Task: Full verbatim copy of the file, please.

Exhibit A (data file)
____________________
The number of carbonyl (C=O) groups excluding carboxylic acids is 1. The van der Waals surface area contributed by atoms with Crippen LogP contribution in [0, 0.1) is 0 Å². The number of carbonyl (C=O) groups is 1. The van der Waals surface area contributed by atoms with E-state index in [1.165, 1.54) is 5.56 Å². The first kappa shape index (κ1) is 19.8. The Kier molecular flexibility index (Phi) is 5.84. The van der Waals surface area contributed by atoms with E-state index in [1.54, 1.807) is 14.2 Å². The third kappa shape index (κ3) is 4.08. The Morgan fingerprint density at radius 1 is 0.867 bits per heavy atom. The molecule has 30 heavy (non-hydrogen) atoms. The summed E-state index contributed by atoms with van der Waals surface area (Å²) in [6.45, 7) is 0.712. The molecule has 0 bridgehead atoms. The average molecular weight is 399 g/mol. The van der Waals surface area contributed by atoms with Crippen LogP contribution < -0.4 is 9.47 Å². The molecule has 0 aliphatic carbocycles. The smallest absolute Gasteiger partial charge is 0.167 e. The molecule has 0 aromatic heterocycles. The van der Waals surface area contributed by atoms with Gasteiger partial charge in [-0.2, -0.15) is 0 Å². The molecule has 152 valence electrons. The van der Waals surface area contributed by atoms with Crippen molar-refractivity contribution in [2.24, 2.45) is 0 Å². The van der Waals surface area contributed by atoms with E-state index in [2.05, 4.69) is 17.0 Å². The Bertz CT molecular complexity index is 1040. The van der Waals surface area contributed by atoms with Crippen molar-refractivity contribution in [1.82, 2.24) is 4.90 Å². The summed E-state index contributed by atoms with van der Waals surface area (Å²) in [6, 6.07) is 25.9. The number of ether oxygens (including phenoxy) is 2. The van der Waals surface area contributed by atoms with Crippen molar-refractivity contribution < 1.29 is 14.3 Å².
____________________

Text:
The number of carbonyl (C=O) groups excluding carboxylic acids is 1. The van der Waals surface area contributed by atoms with Crippen LogP contribution in [0, 0.1) is 0 Å². The number of carbonyl (C=O) groups is 1. The van der Waals surface area contributed by atoms with E-state index in [1.165, 1.54) is 5.56 Å². The first kappa shape index (κ1) is 19.8. The Kier molecular flexibility index (Phi) is 5.84. The van der Waals surface area contributed by atoms with E-state index in [1.54, 1.807) is 14.2 Å². The third kappa shape index (κ3) is 4.08. The Morgan fingerprint density at radius 1 is 0.867 bits per heavy atom. The molecule has 30 heavy (non-hydrogen) atoms. The summed E-state index contributed by atoms with van der Waals surface area (Å²) in [6.45, 7) is 0.712. The molecule has 0 bridgehead atoms. The average molecular weight is 399 g/mol. The van der Waals surface area contributed by atoms with Crippen LogP contribution < -0.4 is 9.47 Å². The molecule has 0 aliphatic carbocycles. The smallest absolute Gasteiger partial charge is 0.167 e. The molecule has 0 aromatic heterocycles. The van der Waals surface area contributed by atoms with Gasteiger partial charge in [-0.2, -0.15) is 0 Å². The molecule has 152 valence electrons. The van der Waals surface area contributed by atoms with Crippen molar-refractivity contribution in [2.24, 2.45) is 0 Å². The van der Waals surface area contributed by atoms with E-state index in [2.05, 4.69) is 17.0 Å². The Bertz CT molecular complexity index is 1040. The van der Waals surface area contributed by atoms with Crippen molar-refractivity contribution in [1.82, 2.24) is 4.90 Å². The summed E-state index contributed by atoms with van der Waals surface area (Å²) in [6, 6.07) is 25.9. The number of ether oxygens (including phenoxy) is 2. The van der Waals surface area contributed by atoms with Crippen molar-refractivity contribution < 1.29 is 14.3 Å².